WASHINGTON (Reuters) - U.S. President Donald Trump said the U.S. Senate will likely open hearings on his third Supreme Court nominee, Amy Coney Barrett, on Oct. 12 and he expected a full Senate vote before the Nov. 3 election.
Senate Judiciary Committee Chairman Lindsey Graham said in a statement on Saturday evening that the committee would host a hearing for opening statements on Oct. 12, followed by three to four days of questions and testimony.
“It’s going to go fast. We’re looking to do it before the election. So it’s going to go very fast,” Trump said.
The hearings are part of an accelerated timeline as the Republican-controlled Senate seeks to vote on Trump’s nominee before the election, and cement a 6-3 conservative majority on the court.
If confirmed, Barrett, a conservative and a devout Roman Catholic, will replace liberal Justice Ruth Bader Ginsburg, who died on Sept. 18.
Trump this week said he believed the Supreme Court would be called upon to rule on the election outcome, something that has happened only once in American history, in 2000.
Trump has repeatedly and without evidence said that voting by mail, a longstanding feature of American politics, could lead to a surge in election fraud. He also has refused to commit to a peaceful transfer of power if he loses the election.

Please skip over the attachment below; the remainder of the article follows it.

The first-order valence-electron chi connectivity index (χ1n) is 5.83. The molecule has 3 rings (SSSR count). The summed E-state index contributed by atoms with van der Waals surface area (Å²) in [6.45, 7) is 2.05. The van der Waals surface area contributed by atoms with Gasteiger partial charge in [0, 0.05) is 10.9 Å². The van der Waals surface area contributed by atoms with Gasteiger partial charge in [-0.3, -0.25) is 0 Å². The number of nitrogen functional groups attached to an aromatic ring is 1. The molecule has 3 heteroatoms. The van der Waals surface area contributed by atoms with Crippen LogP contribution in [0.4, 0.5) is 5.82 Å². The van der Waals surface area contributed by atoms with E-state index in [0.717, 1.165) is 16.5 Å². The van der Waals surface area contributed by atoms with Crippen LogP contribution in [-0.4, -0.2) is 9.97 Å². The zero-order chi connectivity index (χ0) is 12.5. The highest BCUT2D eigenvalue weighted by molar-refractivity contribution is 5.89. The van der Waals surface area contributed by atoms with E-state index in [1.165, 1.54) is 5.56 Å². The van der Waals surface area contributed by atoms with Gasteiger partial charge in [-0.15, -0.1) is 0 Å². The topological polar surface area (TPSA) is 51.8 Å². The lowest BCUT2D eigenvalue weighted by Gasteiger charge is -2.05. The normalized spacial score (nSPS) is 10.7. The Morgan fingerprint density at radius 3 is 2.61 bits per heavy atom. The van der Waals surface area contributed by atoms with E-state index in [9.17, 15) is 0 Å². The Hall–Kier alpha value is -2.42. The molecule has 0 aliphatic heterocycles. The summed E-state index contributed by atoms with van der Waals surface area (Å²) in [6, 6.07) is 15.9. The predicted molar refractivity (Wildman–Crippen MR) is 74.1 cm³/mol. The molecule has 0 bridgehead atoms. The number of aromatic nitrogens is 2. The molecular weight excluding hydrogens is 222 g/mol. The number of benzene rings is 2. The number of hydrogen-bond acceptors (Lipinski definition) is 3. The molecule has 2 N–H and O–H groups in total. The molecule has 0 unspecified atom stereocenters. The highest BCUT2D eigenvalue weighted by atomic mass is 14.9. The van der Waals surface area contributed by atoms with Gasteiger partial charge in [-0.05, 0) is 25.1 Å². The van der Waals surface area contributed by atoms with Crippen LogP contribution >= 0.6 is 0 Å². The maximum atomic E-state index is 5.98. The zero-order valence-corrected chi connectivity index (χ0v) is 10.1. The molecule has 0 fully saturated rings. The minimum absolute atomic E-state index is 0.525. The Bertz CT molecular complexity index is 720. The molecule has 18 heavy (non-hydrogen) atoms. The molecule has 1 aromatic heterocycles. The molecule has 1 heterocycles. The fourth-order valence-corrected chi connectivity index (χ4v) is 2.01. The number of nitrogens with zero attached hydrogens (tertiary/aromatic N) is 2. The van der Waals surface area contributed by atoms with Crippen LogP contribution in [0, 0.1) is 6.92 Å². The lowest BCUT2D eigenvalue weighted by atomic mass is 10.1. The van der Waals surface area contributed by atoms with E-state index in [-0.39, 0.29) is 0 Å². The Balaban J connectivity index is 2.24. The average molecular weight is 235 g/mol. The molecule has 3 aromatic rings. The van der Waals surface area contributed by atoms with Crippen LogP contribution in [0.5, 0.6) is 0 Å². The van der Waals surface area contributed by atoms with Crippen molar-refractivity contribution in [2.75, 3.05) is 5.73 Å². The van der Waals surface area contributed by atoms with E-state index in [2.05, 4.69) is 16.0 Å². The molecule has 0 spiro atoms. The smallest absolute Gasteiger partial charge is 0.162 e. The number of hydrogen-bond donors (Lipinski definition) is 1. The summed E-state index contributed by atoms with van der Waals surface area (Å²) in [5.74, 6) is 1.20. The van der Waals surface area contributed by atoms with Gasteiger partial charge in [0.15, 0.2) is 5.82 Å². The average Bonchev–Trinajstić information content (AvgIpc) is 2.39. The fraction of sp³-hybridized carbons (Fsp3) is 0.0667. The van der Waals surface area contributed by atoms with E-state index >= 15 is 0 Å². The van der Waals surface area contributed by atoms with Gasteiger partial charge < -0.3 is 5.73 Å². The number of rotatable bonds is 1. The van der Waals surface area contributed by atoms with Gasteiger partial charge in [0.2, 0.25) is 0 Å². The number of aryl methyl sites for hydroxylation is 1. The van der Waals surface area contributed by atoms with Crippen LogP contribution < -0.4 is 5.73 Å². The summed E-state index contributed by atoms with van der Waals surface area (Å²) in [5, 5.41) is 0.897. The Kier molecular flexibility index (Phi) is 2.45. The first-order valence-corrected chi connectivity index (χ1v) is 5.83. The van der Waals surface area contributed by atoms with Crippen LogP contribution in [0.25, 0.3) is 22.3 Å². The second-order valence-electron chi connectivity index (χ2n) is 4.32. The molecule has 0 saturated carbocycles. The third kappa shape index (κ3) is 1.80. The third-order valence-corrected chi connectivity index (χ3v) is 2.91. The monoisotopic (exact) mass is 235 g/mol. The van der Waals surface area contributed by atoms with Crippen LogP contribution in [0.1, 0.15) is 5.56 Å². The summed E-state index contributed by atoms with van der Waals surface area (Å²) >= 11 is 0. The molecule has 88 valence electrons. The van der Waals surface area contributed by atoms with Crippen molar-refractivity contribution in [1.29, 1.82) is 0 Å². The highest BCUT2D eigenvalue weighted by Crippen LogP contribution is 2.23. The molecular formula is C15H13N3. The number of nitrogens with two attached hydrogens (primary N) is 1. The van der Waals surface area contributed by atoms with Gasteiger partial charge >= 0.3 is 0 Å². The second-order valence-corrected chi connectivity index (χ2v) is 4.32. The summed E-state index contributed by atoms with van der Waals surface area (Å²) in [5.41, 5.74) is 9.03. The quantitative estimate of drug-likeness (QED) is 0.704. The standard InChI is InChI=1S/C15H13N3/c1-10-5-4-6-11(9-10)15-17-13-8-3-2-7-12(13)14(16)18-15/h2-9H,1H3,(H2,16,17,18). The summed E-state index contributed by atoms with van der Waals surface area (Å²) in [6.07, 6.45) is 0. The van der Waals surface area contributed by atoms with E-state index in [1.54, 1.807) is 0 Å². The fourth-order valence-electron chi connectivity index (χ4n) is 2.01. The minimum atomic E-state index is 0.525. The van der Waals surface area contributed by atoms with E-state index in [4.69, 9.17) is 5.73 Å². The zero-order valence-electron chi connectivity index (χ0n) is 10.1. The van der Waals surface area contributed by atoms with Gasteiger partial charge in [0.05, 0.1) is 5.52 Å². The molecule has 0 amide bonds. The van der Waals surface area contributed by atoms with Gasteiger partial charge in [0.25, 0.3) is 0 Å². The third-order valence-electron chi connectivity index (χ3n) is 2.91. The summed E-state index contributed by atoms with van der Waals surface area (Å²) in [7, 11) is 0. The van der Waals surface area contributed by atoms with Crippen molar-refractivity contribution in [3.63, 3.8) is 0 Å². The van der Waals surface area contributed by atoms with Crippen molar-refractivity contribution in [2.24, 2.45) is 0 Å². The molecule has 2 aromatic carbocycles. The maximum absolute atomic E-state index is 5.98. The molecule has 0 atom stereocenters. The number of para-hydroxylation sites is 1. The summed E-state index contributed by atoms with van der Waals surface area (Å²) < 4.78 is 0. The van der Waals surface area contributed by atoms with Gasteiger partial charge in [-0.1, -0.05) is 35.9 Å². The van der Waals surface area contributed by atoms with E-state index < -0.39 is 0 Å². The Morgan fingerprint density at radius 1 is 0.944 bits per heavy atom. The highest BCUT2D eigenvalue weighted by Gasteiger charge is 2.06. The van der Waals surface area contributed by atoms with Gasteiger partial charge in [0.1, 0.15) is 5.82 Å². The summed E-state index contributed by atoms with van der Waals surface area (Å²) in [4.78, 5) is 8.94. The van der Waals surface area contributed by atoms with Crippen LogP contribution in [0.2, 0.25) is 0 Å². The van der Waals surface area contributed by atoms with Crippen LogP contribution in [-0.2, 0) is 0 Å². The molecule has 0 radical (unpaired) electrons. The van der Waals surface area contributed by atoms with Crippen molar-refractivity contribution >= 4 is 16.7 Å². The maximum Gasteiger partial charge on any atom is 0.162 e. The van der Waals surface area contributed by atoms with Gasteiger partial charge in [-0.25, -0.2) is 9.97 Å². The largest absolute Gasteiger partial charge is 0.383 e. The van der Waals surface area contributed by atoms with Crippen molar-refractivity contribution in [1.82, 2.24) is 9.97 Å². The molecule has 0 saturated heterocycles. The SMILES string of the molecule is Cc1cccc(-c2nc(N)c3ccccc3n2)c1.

Graham, a Republican and Trump ally, has said he hopes to have a normal hearing process despite an expedited timeline and Democratic protests that Trump should not be filling the vacancy before the country chooses its president.
“My hope is to be able to do it in a fashion that we cannot deviate from the norms too much,” Graham said earlier this week. He also said he wants to finish the hearing process and get the nominee to the floor before Election Day.
But the start date allows senators far less time than usual to get ready. The last six court nominees have waited about eight weeks for their hearings, the judiciary committee’s top Democrat, Senator Dianne Feinstein, said this week. She said this amount of time was needed for senators to adequately prepare.
Following Saturday’s nomination Feinstein said in a statement “there are now only 38 days until the election, and early voting has already begun in many states. No Supreme Court vacancy has been filled this close to a presidential election.”
Typically nominees also visit members of the judiciary committee before the confirmation hearings, although it’s unclear how the coronavirus pandemic will affect that tradition as well as others.
Given Republicans’ 53-47 majority in the chamber, Democrats have no way of blocking a quick confirmation of a Trump nominee, even though two Republican senators have voiced objections.
The judiciary committee has 22 members - 12 Republicans and 10 Democrats, including Senator Kamala Harris, running mate to Trump’s Democratic challenger, Joe Biden.
Reporting by Steve Holland and Susan Cornwell with additional reporting by Mike Stone and Idrees Ali iN Washington, D.C.; Editing by Mary Milliken and Sandra Maler
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